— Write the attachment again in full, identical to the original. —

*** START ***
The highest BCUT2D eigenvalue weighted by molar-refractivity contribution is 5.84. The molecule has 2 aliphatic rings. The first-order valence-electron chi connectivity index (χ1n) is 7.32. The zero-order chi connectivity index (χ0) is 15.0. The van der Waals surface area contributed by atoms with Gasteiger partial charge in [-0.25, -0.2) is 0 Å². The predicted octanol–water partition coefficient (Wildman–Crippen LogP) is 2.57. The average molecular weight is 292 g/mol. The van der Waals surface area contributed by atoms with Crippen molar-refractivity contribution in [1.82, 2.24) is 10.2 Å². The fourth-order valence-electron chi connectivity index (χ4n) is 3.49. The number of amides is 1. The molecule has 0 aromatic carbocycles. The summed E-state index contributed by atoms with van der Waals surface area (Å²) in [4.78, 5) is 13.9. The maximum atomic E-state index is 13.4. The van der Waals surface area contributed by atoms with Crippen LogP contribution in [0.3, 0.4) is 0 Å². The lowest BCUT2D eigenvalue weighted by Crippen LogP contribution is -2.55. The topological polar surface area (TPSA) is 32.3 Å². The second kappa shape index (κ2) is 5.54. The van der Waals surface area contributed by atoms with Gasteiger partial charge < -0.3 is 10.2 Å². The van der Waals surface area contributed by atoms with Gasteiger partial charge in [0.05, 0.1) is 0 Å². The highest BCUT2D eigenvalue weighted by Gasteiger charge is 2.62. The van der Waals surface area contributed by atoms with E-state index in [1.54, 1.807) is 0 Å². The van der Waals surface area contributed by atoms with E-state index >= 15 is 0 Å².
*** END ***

The highest BCUT2D eigenvalue weighted by molar-refractivity contribution is 5.84. The molecule has 2 aliphatic rings. The first-order valence-electron chi connectivity index (χ1n) is 7.32. The zero-order chi connectivity index (χ0) is 15.0. The van der Waals surface area contributed by atoms with Gasteiger partial charge in [-0.25, -0.2) is 0 Å². The predicted octanol–water partition coefficient (Wildman–Crippen LogP) is 2.57. The average molecular weight is 292 g/mol. The van der Waals surface area contributed by atoms with Crippen molar-refractivity contribution in [1.82, 2.24) is 10.2 Å². The fourth-order valence-electron chi connectivity index (χ4n) is 3.49. The number of amides is 1. The molecule has 0 aromatic carbocycles. The summed E-state index contributed by atoms with van der Waals surface area (Å²) in [4.78, 5) is 13.9. The maximum atomic E-state index is 13.4. The van der Waals surface area contributed by atoms with Crippen LogP contribution in [0.3, 0.4) is 0 Å². The lowest BCUT2D eigenvalue weighted by Crippen LogP contribution is -2.55. The topological polar surface area (TPSA) is 32.3 Å². The second kappa shape index (κ2) is 5.54. The van der Waals surface area contributed by atoms with Gasteiger partial charge < -0.3 is 10.2 Å². The van der Waals surface area contributed by atoms with Gasteiger partial charge in [0.05, 0.1) is 0 Å². The highest BCUT2D eigenvalue weighted by Gasteiger charge is 2.62. The van der Waals surface area contributed by atoms with E-state index in [1.54, 1.807) is 0 Å². The van der Waals surface area contributed by atoms with E-state index >= 15 is 0 Å².